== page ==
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'Mozart in the Jungle' has officially turned into an uninspired romcom

But at least the actors are all very good.
Mozart in the Jungle Season 4 Episode 1
Lola Kirke and Gael Garcia Bernal. Amazon/Sarah Shatz

When did Mozart in the Jungle become a network sitcom? We can't pinpoint the exact moment of its decline. But one thing is for sure: the new season, premiering February 16, feels likes ten 30-minute romcoms, set against the backdrop of what was formerly known as “sex, drugs and classical music.” 

Which is fine. The series has always wrought the most joy from its actors having fun playing off of each other. And Gael Garcia Bernal (Rodrigo) and Lola Kirke (Hailey) are very clearly fond of each other, infusing their characters with real affection. It’s still cute and funny enough — and perfect for the kind of bingeing where you’re only intermittently paying attention to what’s going on.

This season looks to play a lot with relationships (both our preconcieved ideas about them, and what one looks like between a variety of musically inclined, whimsical characters that could only exist in fiction now that Rodrigo and Hailey are, um, in one. And things are moving quickly — by the end of the second episode, they’ve not only granted themselves official status. Rodrigo meets Hailey’s artist mom and overbearing dad, and like a good boyfriend, loves them and susses out exactly what's wrong with them succinctly. He’s peak manic pixie dream boy.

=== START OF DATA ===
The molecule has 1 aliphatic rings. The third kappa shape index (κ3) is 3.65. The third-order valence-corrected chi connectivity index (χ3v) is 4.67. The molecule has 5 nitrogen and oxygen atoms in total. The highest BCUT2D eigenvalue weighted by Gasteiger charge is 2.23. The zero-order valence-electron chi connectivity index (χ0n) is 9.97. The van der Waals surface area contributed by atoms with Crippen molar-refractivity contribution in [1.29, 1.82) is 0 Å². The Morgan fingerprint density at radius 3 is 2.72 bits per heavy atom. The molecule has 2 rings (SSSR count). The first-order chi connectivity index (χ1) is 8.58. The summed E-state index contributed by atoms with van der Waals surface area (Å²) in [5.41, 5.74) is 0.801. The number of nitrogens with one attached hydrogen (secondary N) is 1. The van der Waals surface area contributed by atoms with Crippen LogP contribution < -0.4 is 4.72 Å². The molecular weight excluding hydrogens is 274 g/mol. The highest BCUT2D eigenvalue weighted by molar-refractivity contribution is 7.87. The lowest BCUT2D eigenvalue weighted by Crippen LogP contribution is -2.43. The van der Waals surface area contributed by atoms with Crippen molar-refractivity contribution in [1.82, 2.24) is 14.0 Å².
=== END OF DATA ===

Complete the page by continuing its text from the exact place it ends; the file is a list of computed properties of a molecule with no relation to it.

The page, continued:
There’s other stuff happening too: the orchestra is still struggling for a seemingly intangible relevance; Cynthia (Saffron Burrows) is still wrestling with her injury and what it means to be an aging instrumentalist; and Gloria (Bernadette Peters, lovely as always) and Thomas (Malcolm McDowell) are going at it with impressive fervor. As always, the thing that keeps the series from feeling derivative — well, aside from the oft-unseen world of classical music — is that the actors in the show are so good.

Because otherwise, there’s not much to see this season of Mozart in the Jungle apart from any other traditional sitcom that plays with both comedy and the matters of the heart.

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